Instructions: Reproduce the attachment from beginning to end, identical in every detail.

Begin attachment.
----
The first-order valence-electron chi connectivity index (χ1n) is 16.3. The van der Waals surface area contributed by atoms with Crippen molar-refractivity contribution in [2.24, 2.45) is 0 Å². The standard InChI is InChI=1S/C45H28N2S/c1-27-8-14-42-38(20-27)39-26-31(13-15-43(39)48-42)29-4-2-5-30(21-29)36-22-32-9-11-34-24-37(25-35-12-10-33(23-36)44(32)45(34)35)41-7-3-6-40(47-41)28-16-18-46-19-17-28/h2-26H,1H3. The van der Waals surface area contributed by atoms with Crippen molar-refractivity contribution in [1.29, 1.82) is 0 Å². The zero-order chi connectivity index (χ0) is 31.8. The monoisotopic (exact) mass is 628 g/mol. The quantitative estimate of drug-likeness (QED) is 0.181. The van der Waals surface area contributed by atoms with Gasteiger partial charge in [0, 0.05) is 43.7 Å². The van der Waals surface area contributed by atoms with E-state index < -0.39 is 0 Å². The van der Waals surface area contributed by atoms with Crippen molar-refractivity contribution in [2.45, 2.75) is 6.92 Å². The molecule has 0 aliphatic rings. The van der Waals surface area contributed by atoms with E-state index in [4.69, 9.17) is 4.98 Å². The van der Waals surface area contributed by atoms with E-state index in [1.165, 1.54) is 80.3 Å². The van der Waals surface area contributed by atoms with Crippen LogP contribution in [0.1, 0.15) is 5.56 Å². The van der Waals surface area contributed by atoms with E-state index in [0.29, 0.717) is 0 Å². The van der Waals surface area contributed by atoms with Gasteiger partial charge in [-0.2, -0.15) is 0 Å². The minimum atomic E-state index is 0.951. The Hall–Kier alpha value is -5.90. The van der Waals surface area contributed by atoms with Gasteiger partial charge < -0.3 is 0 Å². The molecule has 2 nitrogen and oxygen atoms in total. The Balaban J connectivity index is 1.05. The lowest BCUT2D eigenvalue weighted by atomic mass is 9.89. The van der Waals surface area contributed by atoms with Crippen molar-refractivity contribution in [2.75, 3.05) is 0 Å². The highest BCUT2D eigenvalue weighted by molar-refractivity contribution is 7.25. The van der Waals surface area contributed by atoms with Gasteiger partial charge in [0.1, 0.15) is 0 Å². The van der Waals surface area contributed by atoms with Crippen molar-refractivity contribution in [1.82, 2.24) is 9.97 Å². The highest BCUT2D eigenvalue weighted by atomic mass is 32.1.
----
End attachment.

The first-order valence-electron chi connectivity index (χ1n) is 16.3. The van der Waals surface area contributed by atoms with Crippen molar-refractivity contribution in [2.24, 2.45) is 0 Å². The standard InChI is InChI=1S/C45H28N2S/c1-27-8-14-42-38(20-27)39-26-31(13-15-43(39)48-42)29-4-2-5-30(21-29)36-22-32-9-11-34-24-37(25-35-12-10-33(23-36)44(32)45(34)35)41-7-3-6-40(47-41)28-16-18-46-19-17-28/h2-26H,1H3. The van der Waals surface area contributed by atoms with Crippen molar-refractivity contribution in [1.29, 1.82) is 0 Å². The zero-order chi connectivity index (χ0) is 31.8. The monoisotopic (exact) mass is 628 g/mol. The quantitative estimate of drug-likeness (QED) is 0.181. The van der Waals surface area contributed by atoms with Gasteiger partial charge in [0, 0.05) is 43.7 Å². The van der Waals surface area contributed by atoms with E-state index < -0.39 is 0 Å². The van der Waals surface area contributed by atoms with Crippen molar-refractivity contribution in [2.45, 2.75) is 6.92 Å². The molecule has 0 aliphatic rings. The van der Waals surface area contributed by atoms with E-state index in [4.69, 9.17) is 4.98 Å². The van der Waals surface area contributed by atoms with E-state index in [1.165, 1.54) is 80.3 Å². The van der Waals surface area contributed by atoms with Crippen LogP contribution in [0.1, 0.15) is 5.56 Å². The van der Waals surface area contributed by atoms with E-state index in [0.29, 0.717) is 0 Å². The van der Waals surface area contributed by atoms with Gasteiger partial charge in [-0.2, -0.15) is 0 Å². The minimum atomic E-state index is 0.951. The Hall–Kier alpha value is -5.90. The van der Waals surface area contributed by atoms with Gasteiger partial charge < -0.3 is 0 Å². The molecule has 2 nitrogen and oxygen atoms in total. The Balaban J connectivity index is 1.05. The lowest BCUT2D eigenvalue weighted by atomic mass is 9.89. The van der Waals surface area contributed by atoms with Crippen molar-refractivity contribution in [2.75, 3.05) is 0 Å². The highest BCUT2D eigenvalue weighted by molar-refractivity contribution is 7.25. The van der Waals surface area contributed by atoms with Gasteiger partial charge in [0.1, 0.15) is 0 Å². The van der Waals surface area contributed by atoms with Crippen molar-refractivity contribution in [1.82, 2.24) is 9.97 Å². The highest BCUT2D eigenvalue weighted by atomic mass is 32.1.